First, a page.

Sons are more likely to lead parents into marriage
Brittney Jackson of Chicago's South Side has a 3--month--old son, Nasir, but isn't married to his father. She says they might be married if the relationship was better. But, according to a study from the University of Washington, Jackson is more likely to marry the father than she would be if she had given birth to a daughter. Indeed, Jackson says, the father of her baby was more supportive after he found out she was having a boy. "Only a man can teach a man how to be a man," she says, adding that fathers don't "want another man to teach their son how to be a man." Jackson's theory is in line with the results of a study conducted by Shelly Lundberg, economics professor at the University of Washington. Lundberg theorizes that there are two possible motivations for women being more inclined to marry the father of their sons. One is male driven, the other female driven. Men, she says, tend to believe that sons have more value, therefore it's easier for the mother of a son to attract a spouse. Women, she says, think it's important to have a father figure in their son's life—so they might "settle for less" in a husband to ensure there is a man living in the home. Again mirroring the findings of the study, Jackson says marriage wouldn't matter if she had given birth to a girl because she could teach her daughter "to be a young lady and to respect herself." Lundberg studied almost 500 women, looking for a connection between a child's gender and the likelihood of marriage. Mothers of 21.6 percent of the boys married the father of the child, compared to only 15.2 percent of the girls. The study found no connection between marriage and the gender of the child if the mother marries a man who is not the child's father. In addition, Lundberg found it takes fathers of daughters longer to marry the mothers. Sons were, on average, 3.4 years old when their parents married; daughters were, on average, 4.6 years old.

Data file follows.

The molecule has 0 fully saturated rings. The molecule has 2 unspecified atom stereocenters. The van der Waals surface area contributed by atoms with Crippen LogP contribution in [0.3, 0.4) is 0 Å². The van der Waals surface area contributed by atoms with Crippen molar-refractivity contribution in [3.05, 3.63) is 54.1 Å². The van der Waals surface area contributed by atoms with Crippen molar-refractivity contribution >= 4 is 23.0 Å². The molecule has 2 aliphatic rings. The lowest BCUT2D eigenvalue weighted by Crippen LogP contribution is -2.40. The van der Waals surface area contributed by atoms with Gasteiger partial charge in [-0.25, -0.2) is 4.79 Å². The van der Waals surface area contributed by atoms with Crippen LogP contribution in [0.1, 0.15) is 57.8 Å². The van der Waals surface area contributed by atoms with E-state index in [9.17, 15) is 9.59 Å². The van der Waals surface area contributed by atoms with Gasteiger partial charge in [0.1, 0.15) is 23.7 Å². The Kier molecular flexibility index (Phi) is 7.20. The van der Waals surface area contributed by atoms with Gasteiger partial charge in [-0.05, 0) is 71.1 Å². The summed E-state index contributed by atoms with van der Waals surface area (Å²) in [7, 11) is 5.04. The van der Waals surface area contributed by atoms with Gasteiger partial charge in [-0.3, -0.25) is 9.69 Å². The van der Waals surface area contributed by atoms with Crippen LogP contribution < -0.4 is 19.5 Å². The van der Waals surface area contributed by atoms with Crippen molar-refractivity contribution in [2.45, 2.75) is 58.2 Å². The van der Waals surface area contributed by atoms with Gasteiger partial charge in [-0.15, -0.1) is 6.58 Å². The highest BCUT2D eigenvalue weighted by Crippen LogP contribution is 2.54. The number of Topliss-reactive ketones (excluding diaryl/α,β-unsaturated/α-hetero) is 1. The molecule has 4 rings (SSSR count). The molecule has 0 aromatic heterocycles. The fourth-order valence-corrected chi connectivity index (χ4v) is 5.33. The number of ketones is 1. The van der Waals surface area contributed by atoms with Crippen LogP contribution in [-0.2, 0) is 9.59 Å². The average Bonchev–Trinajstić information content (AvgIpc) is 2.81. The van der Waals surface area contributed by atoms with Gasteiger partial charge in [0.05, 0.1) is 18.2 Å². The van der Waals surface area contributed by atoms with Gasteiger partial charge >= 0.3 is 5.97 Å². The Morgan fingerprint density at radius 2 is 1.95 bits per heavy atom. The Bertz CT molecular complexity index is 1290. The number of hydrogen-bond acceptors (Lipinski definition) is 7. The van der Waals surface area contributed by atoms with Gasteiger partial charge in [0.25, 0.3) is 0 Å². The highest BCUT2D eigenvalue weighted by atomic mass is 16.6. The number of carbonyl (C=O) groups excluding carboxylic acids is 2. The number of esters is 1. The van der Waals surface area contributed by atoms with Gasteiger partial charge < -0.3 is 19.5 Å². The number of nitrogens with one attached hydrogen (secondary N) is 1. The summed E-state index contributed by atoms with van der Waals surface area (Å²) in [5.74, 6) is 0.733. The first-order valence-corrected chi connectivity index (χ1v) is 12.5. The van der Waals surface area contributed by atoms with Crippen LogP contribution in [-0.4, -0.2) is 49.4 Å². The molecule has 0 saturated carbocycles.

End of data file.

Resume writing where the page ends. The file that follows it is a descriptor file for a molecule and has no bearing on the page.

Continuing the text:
-- Jennifer McGilvray, Medill News Service